> has been (relatively) consistent across the versions covered by Tomcat
> implementations.

Yes, I got to the same conclusion, again from the Tomcat list. That list 
was in fact extremely helpful to understand what is going on.

>
> Your first problem, though, was that request.getMethod was always
> returning "GET" even when the method should be "PUT", right?

Correct.

>
> Can you show us how you have configured your pipepine (including how you
> extract the "method" from the request) and also how you are declaring
> and then using the method in your XSLT?

I use the sitemap that was generated during block creation with Maven, 
as documented on the cocoon website. I've added the following:

<map:serializers>
   <map:serializer name="json" mime-type="application/json; 
charset=UTF-8" src="org.apache.cocoon.serialization.TextSerializer">
     <encoding>UTF-8</encoding>
   </map:serializer>
   <map:serializer name="xml" mime-type="text/xml"
                   src="org.apache.cocoon.serialization.XMLSerializer">
     <encoding>UTF-8</encoding>
   </map:serializer>
</map:serializers>

The pipeline that handles the request is really extremely simple:

<map:match pattern="*">
   <map:call function="equipmentHandler">
     <map:parameter name="method" value="{request:method}" />
   </map:call>
</map:match>

So, all requests are forwarded to a single function (for now). The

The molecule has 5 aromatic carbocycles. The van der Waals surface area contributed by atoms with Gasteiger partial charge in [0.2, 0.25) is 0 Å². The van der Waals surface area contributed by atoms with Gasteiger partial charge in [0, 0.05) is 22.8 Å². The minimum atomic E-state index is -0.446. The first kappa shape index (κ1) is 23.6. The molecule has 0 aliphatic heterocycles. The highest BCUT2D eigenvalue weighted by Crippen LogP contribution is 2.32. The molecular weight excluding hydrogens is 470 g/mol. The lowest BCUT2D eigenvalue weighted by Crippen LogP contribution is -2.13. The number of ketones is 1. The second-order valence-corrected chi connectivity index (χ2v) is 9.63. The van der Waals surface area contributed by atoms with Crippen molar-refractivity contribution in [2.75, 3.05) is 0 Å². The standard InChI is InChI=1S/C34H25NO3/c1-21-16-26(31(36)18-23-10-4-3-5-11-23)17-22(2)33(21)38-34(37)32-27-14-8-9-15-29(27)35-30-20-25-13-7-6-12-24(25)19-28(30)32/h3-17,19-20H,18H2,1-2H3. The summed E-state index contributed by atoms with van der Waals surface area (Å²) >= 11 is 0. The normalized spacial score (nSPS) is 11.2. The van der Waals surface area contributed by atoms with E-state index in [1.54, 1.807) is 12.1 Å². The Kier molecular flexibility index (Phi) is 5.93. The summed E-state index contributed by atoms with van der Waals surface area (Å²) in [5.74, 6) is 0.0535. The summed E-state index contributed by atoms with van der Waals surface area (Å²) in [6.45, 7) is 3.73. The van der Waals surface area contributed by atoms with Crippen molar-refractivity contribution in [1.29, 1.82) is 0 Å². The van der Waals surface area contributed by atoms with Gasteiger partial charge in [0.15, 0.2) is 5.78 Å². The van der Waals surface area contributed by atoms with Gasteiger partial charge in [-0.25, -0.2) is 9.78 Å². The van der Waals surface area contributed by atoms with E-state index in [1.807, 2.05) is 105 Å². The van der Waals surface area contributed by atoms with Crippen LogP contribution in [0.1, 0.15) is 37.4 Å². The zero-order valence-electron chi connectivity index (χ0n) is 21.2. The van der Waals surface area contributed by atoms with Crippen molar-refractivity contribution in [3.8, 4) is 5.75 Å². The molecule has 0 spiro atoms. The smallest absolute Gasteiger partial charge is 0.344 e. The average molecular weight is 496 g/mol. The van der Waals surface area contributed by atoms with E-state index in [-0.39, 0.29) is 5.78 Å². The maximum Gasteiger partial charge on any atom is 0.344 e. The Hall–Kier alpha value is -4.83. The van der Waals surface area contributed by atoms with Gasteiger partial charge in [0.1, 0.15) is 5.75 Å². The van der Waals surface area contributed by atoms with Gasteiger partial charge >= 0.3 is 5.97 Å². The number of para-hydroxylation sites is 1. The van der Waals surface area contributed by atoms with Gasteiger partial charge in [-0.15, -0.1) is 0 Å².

map:parameter is just there to test the value of the request method, as 
I did not get the expected response. I actually do not use it in any 
XSLT. I will remove this line as soon as I get the right request method 
value in the equipmentHandler() function.

The equipmentHandler() function is basically implemented as (stripped 
version)

function equipmentHandler()
{
     var request = cocoon.request;
     var method = request.getMethod();
     // var method = cocoon.parameters.method;
     if ( method == "GET" )
     {
       var id = ....  // From request.
       // get equipment from database.
       var equipment = ...;
     } else if (method == "PUT")
     {
       // Extract all parameters like:
       var name = request.getParameter("name");
       ...
       // Store in database.
       equipment = ...
     } else
	// Illegal request.
     ...
     // Create response.
     var format = request.getParameter("format");  // Only JSON or XML.
     var response = cocoon.response;
     response.setStatus(...);
     cocoon.sendPage("equipments." + format,
     {
       "equipment" : equipment
     });
}

This function communicates with a Facade to manage equipment resources 
stored in a postgres database. Equipment is returned as DTO objects, 
which that is/are then converted to XML or JSON. This all works without 
any problem, except of course that the request method is always GET 
instead PUT or some other value.

The code is pretty much standard and as far as I can see is not 
interfering at all with the actual request. The only thing that is not 
yet clear to me why the request method is always GET. I am wondering now 
if Jetty or Tomcat are converting a PUT request simply into a GET request.

>
> - -chris
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-- 
Andre H. Juffer              | Phone: +358-8-553 1161
Biocenter Oulu and           | Fax: +358-8-553-1141
Department of Biochemistry   | Email: andre.juffer@oulu.fi
University of Oulu, Finland  | WWW: www.biochem.oulu.fi/Biocomputing/
StruBioCat                   | WWW: www.strubiocat.oulu.fi
NordProt                     | WWW: www.nordprot.org
Triacle Biocomputing         | WWW: www.triacle-bc.com